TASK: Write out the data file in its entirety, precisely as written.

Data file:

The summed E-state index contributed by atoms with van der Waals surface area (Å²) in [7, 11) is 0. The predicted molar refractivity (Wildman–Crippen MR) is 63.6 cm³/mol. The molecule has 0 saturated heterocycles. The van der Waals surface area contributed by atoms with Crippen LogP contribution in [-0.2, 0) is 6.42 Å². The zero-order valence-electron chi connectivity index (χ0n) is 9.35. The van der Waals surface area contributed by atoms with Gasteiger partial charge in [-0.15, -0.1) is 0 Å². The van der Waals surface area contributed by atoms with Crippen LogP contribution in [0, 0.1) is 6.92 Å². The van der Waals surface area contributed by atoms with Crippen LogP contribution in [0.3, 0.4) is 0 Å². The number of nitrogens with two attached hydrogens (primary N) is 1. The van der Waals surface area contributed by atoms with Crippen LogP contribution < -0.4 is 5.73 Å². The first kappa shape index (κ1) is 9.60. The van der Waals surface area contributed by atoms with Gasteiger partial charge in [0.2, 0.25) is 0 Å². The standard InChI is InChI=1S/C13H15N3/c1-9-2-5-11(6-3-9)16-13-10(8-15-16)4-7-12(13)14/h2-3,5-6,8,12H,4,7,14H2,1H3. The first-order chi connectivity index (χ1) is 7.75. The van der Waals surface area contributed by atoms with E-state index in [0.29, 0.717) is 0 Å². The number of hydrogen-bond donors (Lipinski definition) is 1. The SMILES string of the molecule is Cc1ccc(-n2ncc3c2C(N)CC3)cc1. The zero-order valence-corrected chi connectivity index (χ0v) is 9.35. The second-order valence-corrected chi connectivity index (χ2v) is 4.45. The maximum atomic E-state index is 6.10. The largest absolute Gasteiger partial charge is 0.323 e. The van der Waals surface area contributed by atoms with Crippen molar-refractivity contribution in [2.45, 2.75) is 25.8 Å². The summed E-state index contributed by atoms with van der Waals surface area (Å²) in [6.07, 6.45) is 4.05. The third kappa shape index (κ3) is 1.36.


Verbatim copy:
The summed E-state index contributed by atoms with van der Waals surface area (Å²) in [7, 11) is 0. The predicted molar refractivity (Wildman–Crippen MR) is 63.6 cm³/mol. The molecule has 0 saturated heterocycles. The van der Waals surface area contributed by atoms with Crippen LogP contribution in [-0.2, 0) is 6.42 Å². The zero-order valence-electron chi connectivity index (χ0n) is 9.35. The van der Waals surface area contributed by atoms with Gasteiger partial charge in [-0.15, -0.1) is 0 Å². The van der Waals surface area contributed by atoms with Crippen LogP contribution in [0, 0.1) is 6.92 Å². The van der Waals surface area contributed by atoms with Crippen LogP contribution in [0.3, 0.4) is 0 Å². The number of nitrogens with two attached hydrogens (primary N) is 1. The van der Waals surface area contributed by atoms with Crippen LogP contribution < -0.4 is 5.73 Å². The first kappa shape index (κ1) is 9.60. The van der Waals surface area contributed by atoms with Gasteiger partial charge in [0.2, 0.25) is 0 Å². The standard InChI is InChI=1S/C13H15N3/c1-9-2-5-11(6-3-9)16-13-10(8-15-16)4-7-12(13)14/h2-3,5-6,8,12H,4,7,14H2,1H3. The first-order chi connectivity index (χ1) is 7.75. The van der Waals surface area contributed by atoms with E-state index in [0.29, 0.717) is 0 Å². The number of hydrogen-bond donors (Lipinski definition) is 1. The SMILES string of the molecule is Cc1ccc(-n2ncc3c2C(N)CC3)cc1. The zero-order valence-corrected chi connectivity index (χ0v) is 9.35. The second-order valence-corrected chi connectivity index (χ2v) is 4.45. The maximum atomic E-state index is 6.10. The largest absolute Gasteiger partial charge is 0.323 e. The van der Waals surface area contributed by atoms with Crippen molar-refractivity contribution in [2.45, 2.75) is 25.8 Å². The summed E-state index contributed by atoms with van der Waals surface area (Å²) in [6.07, 6.45) is 4.05. The third kappa shape index (κ3) is 1.36.